You talked politics with your mother, brother, bartender and banker, and all it did was jack up your blood pressure.

You know that you are not alone. In this divisive period in American politics, two professors in Nebraska and one in California decided to conduct a survey in March 2017 to see how pervasive were high stress, conflict with family and friends, and even health problems related to thinking and talking about politics.

The three — Kevin Smith and John Hibbing, political science professors at the University of Nebraska-Lincoln, and Hibbing’s son, Matthew, an associate professor at the University of California, Merced — wrote a paper on their findings last year. They expect it to be published in a journal this year.

Among many findings:

  • 38% said politics has caused them to be stressed.
  • 31.8% said exposure to media outlets promoting a contrary view “can drive me crazy.”
  • 29.3% said they had lost their temper because of politics.
  • 25.6% said they spend more time thinking about politics than they want to.
  • 23.3% said politics compelled them to think seriously about moving.
  • 16.9% said politics has created problems for them in their extended families.
  • 16.6% said politics at times has made their home life less pleasant.

About 800 people took the survey through YouGov, a polling firm that recruited a demographically representative sample of American adults for the survey.

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John Hibbing said some people have expressed surprise that the findings weren’t more dramatic.

“Sometimes, people are reluctant to ’fess up to things” like stress and conflict, he said. Also, “We have to remember that a lot of people just don’t care about politics.”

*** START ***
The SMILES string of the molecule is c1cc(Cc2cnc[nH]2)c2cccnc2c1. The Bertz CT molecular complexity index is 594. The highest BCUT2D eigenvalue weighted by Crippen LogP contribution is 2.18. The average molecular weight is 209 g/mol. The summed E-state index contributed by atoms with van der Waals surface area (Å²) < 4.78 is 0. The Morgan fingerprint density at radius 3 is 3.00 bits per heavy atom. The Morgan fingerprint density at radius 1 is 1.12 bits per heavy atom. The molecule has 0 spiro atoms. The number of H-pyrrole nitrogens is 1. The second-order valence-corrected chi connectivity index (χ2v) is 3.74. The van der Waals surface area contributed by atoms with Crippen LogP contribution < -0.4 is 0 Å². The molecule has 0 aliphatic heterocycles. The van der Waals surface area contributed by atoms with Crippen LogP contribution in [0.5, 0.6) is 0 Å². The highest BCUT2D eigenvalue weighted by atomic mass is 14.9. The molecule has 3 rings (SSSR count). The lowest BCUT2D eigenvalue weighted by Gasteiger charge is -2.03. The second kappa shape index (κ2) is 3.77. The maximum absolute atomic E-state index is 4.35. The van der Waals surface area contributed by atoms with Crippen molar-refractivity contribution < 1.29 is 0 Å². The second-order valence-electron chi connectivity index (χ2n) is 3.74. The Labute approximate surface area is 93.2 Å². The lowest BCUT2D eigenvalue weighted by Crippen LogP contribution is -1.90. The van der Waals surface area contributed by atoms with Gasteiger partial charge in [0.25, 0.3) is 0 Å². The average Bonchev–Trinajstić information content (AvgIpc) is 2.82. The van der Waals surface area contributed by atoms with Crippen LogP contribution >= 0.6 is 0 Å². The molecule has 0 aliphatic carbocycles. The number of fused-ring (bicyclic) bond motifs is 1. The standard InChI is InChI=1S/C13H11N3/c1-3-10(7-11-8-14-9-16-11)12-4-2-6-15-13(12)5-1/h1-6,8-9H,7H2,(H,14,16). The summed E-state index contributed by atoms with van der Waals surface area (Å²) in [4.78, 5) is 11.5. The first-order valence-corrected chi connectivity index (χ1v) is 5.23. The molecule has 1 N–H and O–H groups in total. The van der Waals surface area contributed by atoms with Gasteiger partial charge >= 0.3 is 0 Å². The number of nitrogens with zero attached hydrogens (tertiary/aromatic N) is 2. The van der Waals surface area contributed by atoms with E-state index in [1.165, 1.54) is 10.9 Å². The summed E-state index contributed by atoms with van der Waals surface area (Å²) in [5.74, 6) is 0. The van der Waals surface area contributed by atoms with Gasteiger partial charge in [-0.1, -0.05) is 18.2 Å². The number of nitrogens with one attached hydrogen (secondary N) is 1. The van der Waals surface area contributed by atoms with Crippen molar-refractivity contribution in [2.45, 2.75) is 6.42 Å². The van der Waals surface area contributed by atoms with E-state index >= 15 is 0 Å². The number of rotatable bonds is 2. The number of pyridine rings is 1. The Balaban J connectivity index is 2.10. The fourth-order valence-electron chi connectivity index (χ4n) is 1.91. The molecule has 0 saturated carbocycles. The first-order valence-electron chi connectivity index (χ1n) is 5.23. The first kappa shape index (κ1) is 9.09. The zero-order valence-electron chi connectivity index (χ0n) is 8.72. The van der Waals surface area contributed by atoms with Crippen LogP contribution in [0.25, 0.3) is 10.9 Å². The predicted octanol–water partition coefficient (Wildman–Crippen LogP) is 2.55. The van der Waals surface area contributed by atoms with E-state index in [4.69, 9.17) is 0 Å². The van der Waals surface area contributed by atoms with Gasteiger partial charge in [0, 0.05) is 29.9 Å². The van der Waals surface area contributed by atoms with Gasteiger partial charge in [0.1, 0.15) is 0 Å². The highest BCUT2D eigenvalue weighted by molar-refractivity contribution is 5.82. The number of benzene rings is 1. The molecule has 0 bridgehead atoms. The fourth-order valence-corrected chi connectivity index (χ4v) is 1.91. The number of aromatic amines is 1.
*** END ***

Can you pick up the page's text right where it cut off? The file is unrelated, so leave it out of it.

Hibbing hopes to continue the survey through the years to make comparisons. The survey report says: “It may be that the costs of politics were unusually acute when this survey was administered, just two months after the inauguration of an extremely polarizing president.” On the other hand, the report says, the presidencies of George W. Bush and Barack Obama were labeled by some as “the most polarizing ever.”

Larry Kavich, a retired Omaha businessman who splits time between Omaha and Arizona, said he had regularly eaten Friday lunch with two friends at the Arizona Bread Company in Scottsdale. But the day after Trump was sworn in, one of the men derided Kavich for supporting Trump.

“How could you support that blah-blah-blah?” the friend asked.

“I walked away and said, ‘He’s not worthy of my friendship,’ ” Kavich said. He hasn’t spent time with that man since, but he has with the other friend in the group.

Kavich, 74, said he has felt compelled to remove the Trump-Pence bumper sticker from his car because of the looks he receives. “I have a MAGA (Make America Great Again) hat and would not wear it out here in Arizona. I wouldn’t wear it anywhere. There are too many wackos out there.”

Mary McNamee, a retired nurse educator and administrator at the University of Nebraska Medical Center, said she and some of her acquaintances stay away from discussions of politics. “We’re going to avoid that topic,” said McNamee, 74, who volunteered for the Hillary Clinton campaign. These are hard times, she said, and people need to think about how to get along.

Watching news on television all day can be upsetting, she said.

“You make it much worse by hearing it over and over and over again,” she said.

As she spoke, she visited a 95-year-old aunt in New Orleans who was constantly dialed in to Fox News. McNamee said she, her husband, sister and aunt would leave politics alone on this visit.

Ellen Shively, 64, married Jerry Wissing in October, and they knew that they held opposite political perspectives. Like McNamee, Shively said she and her husband have decided to remove politics as a routine topic of conversation. Shively, a graphic designer and a liberal Democrat, said that when politics comes up, anger can follow.

Wissing, 65, agreed that politics is touchy between him and his wife. He supports Trump. “What I always say is, ‘Let’s just wait and see what happens,’ ” he said.

“There’s so many things in life to have stress about,” said Wissing, a software developer. “You can’t let things that you can’t control cause stress in your life.

Shively said she and her husband try to give each other plenty of space when it comes to politics.

“We just stay away from it,” Shively said. “The only thing I can say is the president stresses me out.”